Marriage ceremonies often take place in sacred spaces, but increasingly this need not be a church, temple or mosque. For newlyweds Ellen Picken and Rajah Bose, the Spokane Public Library was the perfect representation of their values as a couple: community, education and the passion that brought them together– books.
“We were looking for a sacred space, something that’s really valued and needed to keep the community intact, and that was the library space,” Picken said. “I think that represented us in being involved with our community more than any other space in Spokane.”
With the increasing demand for unconventional wedding spaces, the Smithsonian Institution announced in March it would open its doors for nuptials. Other unique spots couples in Spokane are using for their special day include the Northwest Museum of Arts and Culture, Spokane Parks venues, the Fox Theater and more.
Picken and Bose’s Sept. 15 wedding was a trial run for the library, and Jason Johnson, downtown community engagement manager, said the library will not be able to host another wedding until renovations are completed .
“That space that they used is called the Community Lens,” Johnson said, noting the stage was built in October 2017 for hosting the World Poetry Slam. “The whole idea was a way to showcase Spokane and the people that are doing great things in town.”
Picken admits photos from their wedding aren’t necessarily going to end up on anyone’s wedding Pinterest board, but for the couple, this wasn’t the point.
“It’s a life, it’s messy, it’s involved, it’s open and accepting,” Picken said. “The space, and what they do there, more defines our marriage rather than just the way it looks from the outside. I think it kind of is a political choice in a way, but it’s a community choice and we never meant for it to become political.”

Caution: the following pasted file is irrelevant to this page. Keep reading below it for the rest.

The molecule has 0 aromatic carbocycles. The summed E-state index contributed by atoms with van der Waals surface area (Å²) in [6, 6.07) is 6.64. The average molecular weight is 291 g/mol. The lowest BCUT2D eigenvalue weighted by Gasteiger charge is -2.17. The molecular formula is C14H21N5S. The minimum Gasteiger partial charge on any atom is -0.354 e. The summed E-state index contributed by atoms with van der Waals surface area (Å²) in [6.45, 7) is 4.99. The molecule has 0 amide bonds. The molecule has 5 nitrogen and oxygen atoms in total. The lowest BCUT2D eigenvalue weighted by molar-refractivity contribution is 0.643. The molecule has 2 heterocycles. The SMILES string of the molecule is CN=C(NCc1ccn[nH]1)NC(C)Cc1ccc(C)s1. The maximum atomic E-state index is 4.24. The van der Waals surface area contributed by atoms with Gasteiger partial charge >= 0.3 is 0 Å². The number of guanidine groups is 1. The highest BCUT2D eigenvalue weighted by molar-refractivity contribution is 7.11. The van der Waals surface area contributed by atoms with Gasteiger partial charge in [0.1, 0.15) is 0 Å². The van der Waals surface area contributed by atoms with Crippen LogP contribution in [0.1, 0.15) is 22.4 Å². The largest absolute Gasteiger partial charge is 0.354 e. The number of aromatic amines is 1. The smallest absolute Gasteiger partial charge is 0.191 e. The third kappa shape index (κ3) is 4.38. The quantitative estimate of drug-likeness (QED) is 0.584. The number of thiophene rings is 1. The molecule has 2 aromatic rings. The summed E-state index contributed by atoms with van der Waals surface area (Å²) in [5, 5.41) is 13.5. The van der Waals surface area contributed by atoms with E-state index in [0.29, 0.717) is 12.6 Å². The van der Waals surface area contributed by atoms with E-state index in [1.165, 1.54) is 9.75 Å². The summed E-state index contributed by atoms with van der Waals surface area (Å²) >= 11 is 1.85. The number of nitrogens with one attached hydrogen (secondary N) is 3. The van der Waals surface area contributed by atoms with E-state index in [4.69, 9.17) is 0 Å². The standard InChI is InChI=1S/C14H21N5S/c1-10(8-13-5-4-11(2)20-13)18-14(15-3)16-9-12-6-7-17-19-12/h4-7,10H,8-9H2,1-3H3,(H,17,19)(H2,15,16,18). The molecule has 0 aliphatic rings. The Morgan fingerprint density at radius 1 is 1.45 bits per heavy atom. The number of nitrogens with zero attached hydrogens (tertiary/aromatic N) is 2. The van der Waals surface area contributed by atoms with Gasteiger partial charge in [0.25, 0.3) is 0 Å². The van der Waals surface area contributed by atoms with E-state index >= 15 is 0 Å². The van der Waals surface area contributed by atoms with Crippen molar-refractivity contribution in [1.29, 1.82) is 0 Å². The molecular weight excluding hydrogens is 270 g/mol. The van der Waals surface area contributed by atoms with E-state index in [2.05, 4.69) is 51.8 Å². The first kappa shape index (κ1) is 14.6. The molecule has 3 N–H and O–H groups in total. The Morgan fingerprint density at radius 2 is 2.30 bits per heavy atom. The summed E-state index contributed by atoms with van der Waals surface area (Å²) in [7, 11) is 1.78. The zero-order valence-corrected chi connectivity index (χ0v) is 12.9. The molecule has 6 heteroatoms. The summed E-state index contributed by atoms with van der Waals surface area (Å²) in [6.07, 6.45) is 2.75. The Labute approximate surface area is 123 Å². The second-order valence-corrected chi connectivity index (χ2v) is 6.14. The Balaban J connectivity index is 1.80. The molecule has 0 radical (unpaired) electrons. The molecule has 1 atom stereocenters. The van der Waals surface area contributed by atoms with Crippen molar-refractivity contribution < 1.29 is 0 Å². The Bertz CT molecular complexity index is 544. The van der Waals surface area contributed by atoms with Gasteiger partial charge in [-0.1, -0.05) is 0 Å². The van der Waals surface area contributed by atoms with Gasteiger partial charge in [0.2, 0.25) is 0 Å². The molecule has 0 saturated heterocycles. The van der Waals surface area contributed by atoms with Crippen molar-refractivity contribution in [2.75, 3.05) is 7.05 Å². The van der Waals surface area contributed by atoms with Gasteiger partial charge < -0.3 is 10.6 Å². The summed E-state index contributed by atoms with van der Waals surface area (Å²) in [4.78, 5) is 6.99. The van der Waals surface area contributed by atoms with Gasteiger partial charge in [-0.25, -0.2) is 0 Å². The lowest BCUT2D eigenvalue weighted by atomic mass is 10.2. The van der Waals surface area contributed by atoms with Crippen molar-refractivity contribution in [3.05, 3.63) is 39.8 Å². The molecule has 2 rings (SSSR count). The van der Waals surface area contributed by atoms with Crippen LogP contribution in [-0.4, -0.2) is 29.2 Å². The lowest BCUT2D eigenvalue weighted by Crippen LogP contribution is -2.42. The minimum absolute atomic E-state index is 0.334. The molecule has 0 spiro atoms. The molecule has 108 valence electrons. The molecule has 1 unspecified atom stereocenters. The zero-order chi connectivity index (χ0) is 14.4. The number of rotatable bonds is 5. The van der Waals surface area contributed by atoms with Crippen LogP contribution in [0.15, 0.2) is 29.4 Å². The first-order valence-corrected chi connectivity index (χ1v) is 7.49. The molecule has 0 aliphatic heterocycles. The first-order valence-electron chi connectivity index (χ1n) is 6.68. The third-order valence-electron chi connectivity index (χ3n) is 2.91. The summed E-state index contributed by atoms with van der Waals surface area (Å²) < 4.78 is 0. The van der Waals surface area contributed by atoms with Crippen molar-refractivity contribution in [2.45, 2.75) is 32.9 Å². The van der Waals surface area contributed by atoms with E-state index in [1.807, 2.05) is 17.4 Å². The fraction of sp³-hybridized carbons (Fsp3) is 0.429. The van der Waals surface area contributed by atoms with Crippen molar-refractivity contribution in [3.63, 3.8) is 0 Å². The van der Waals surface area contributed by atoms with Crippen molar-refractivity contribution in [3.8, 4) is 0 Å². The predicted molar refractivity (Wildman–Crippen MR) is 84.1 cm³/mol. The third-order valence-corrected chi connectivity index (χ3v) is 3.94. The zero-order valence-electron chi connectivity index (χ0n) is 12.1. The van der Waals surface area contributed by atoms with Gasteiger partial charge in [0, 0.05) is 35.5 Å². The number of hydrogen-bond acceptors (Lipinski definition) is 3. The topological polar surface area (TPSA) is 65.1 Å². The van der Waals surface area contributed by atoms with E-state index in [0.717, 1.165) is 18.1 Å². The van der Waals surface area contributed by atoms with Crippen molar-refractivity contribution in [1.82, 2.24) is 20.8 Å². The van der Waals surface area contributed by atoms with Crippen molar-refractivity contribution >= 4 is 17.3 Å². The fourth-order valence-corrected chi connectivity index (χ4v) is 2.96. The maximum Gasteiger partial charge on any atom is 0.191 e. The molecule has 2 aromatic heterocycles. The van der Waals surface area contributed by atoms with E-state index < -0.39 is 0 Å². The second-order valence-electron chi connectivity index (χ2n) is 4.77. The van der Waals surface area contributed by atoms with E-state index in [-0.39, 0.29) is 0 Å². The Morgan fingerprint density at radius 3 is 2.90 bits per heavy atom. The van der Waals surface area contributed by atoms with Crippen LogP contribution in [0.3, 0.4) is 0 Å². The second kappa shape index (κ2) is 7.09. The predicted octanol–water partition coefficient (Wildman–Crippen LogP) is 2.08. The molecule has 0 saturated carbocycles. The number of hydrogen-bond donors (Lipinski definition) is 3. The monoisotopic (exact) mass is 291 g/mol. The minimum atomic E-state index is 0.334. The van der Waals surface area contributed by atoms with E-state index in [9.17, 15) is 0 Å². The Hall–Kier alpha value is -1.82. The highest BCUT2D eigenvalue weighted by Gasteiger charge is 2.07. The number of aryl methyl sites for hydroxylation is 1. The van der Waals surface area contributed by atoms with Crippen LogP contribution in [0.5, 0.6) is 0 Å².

When Bose and Picken initially considered the library, the controversies about homelessness and drug use had not yet surfaced. But for the couple, the fact that a library is a space for the entire community was the point, and made them steadfast in their decision to hold their ceremony there.
“It definitely reinforced it as we were going through it,” Bose said. “ … The library suddenly became a contentious zone for politics. It’s a battleground suddenly over folks that use it, and now it’s up for debate who those people are and should they be there. Who belongs in a library became a conversation while we were getting this thing together.”
For Madison and Karl MK-Bharucha, holding their wedding at the Fox Theater was also about connecting to their community, the theater community. Karl plays several instruments, and though they have day jobs, Madison’s dad is an actor, and her mother is a director.
“We have a really great community of people that just always have each other’s back and just adds to the family,” Madison said. “They had rehearsals a lot growing up, but it also meant we got to be around a lot of loving people all the time.”
Preparing for a Spokane wedding means acquiring a marriage license. Marriage licenses can be purchased for $62 dollars from Vicky Dalton, the Spokane County auditor. This put her in the unique position of selling a license to herself.
“My now-husband and I have been together since 1980 – yeah, however long that makes it – and we just recently got married in January of 2018,” Dalton, who’s been in her position for 21 years, said. “I always used to quip that I only sell ’em, I don’t use ’em.”